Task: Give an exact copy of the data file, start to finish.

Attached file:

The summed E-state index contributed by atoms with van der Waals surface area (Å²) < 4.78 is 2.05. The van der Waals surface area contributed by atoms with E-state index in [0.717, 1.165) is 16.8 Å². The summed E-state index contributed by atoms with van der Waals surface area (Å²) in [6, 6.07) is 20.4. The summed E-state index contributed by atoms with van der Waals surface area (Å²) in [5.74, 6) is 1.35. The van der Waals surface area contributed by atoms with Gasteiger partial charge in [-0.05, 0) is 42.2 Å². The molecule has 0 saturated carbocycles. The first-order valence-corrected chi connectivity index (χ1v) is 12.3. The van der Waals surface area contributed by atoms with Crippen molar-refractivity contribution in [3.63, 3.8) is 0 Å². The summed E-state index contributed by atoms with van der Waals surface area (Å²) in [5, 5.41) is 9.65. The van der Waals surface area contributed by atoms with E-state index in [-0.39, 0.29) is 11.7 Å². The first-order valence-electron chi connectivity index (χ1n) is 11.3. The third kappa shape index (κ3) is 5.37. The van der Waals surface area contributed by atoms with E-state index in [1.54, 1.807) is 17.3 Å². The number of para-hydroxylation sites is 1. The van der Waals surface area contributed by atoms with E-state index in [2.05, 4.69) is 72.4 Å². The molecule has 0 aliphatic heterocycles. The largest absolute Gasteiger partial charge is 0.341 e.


The summed E-state index contributed by atoms with van der Waals surface area (Å²) < 4.78 is 2.05. The van der Waals surface area contributed by atoms with E-state index in [0.717, 1.165) is 16.8 Å². The summed E-state index contributed by atoms with van der Waals surface area (Å²) in [6, 6.07) is 20.4. The summed E-state index contributed by atoms with van der Waals surface area (Å²) in [5.74, 6) is 1.35. The van der Waals surface area contributed by atoms with Gasteiger partial charge in [-0.05, 0) is 42.2 Å². The molecule has 0 saturated carbocycles. The first-order valence-corrected chi connectivity index (χ1v) is 12.3. The van der Waals surface area contributed by atoms with Crippen molar-refractivity contribution in [3.63, 3.8) is 0 Å². The summed E-state index contributed by atoms with van der Waals surface area (Å²) in [5, 5.41) is 9.65. The van der Waals surface area contributed by atoms with E-state index in [-0.39, 0.29) is 11.7 Å². The first-order valence-electron chi connectivity index (χ1n) is 11.3. The third kappa shape index (κ3) is 5.37. The van der Waals surface area contributed by atoms with E-state index in [1.54, 1.807) is 17.3 Å². The number of para-hydroxylation sites is 1. The van der Waals surface area contributed by atoms with E-state index in [2.05, 4.69) is 72.4 Å². The molecule has 0 aliphatic heterocycles. The largest absolute Gasteiger partial charge is 0.341 e.